A Guide to Winter Driving – Part One
Tony had never understood the appeal that so many others found in North Dakota. He wasn’t an idiot – he could see the cop-out metaphors about the wide-open spaces representing freedom, but with his ’74 Plymouth Trailduster, all it represented to Tony was a maxed-out gas card. Even after giving merit to the desolate beauty the land held, Tony insisted that this argument only worked for half the year, because the other half contained nothing but black-ice and snow.
Snow. Tony had read poems about it, seen documentaries on it, met dozens of people who centered their whole lives around it. All snow had ever done for Tony was get him in this wreck. His bronze skin had turned an interesting mix of blue and red two hours ago. Despite the incredibly effective North Face jacket he wore, the gloves that would have saved Tony’s fingers from frostbite were in Cindy’s Mazda, doing nobody any good. With no reception out here, all he could do while waiting for another car to show up on the quietest stretch of highway he knew, was to drink the case of god-awful Budweiser Cindy had given him for digging out her car.
At least it was cold.
Staring idly north, he had started out by sipping the beer, but even ice cold, he had to chug it to make it bearable. If nothing else, it gave his tongue something to do besides freeze. Tony had rolled up all of the windows to the cab of his truck and sat huddled in the backseat, thankful for the first time that he had manual windows. Having lived in North Dakota his whole life, he’d at least had the foresight to keep a blanket under the seat, as well as a basic emergency kit, complete with generic-brand first-aid implements, a small, unlabeled bottle of water, and a crappy granola bar. He fished around for the kit, which had been thrown way into the back from the crash, and set up camp under the blanket, rubbing his hands together to keep the blood circulating. He downed some beer in the vague hopes that it might make him feel warmer, or that it just might get him drunk enough to not care.
Tony had met plenty of tourists who had come up for Mt. Rushmore and other tourist traps at the wrong time of year, many of whom had never seen snow before in their lives. Most of them seemed to think that it was supposed to be soft and fluffy, like a cotton ball. None of them had ever bothered to think, “Well, if it’s made of ice, maybe it’ll be cold, and possibly not so fluffy.” Tony envied them their ignorance, because he knew the truth. Snow isn’t fluffy, or when it is, it doesn’t stay that way. Snow is ice falling from the sky – how could anything good ever come of that? Cindy thought snowflakes were pretty, and had a wardrobe full of snow-themed outfits. Snow is frozen, and it’ll get you, if it can. Lots of snow in one place becomes more solid than anything has a right to be – there is no other way to describe it. Give snow a chance to settle and it either melts or turns into a giant ice-block… or one of these, apparently.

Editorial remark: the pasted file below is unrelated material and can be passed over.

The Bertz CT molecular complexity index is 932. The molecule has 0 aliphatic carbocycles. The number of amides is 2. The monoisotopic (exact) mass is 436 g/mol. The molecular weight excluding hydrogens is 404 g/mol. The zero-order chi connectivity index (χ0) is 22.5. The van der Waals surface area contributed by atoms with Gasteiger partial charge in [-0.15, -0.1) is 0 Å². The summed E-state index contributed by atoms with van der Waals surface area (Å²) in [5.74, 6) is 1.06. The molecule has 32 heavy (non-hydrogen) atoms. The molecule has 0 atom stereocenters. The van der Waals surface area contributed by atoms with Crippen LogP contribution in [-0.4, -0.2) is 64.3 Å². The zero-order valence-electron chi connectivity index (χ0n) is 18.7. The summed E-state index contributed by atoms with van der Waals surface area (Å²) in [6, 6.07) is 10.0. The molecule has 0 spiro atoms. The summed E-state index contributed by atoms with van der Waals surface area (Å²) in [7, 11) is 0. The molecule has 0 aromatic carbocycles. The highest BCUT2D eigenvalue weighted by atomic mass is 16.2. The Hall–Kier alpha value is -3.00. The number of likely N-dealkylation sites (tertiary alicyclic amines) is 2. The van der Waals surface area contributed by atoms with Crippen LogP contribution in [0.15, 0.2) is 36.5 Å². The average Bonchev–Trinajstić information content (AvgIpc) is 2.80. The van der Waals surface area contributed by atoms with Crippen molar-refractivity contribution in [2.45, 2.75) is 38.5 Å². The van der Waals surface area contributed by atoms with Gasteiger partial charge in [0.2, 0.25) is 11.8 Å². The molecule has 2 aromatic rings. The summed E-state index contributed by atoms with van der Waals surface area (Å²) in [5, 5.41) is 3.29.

When he was twelve, Tony’s older sister had flung an ice-cube at him as hard as she could. He’d never forget the shiner he took on his left eye. His parents had always been very supportive, and they continued that trend by backing the rumor that he had gotten it in a fight – you should see the other guy. Tony had known from an early age that frozen water could be dangerous in any of its forms, but he still hadn’t expected this. His 4WD truck, complete with studded snow tires, plus a life-time of snow driving experience, had always been more than enough to keep him out of any major incidents. If he’d been driving Cindy’s Mazda, or hell, if Cindy had been driving, it probably would’ve been death for everyone involved. Luckily it had been him and his trusty Trailduster. It was a damn good thing he had been keeping his speed down or his windows and windshield would’ve shattered for sure. Even with all of his equipment, though… this wasn’t good. How could one even begin to prepare for this?
more by KENNY STONEMAN
Photograph by Nomadic Lass
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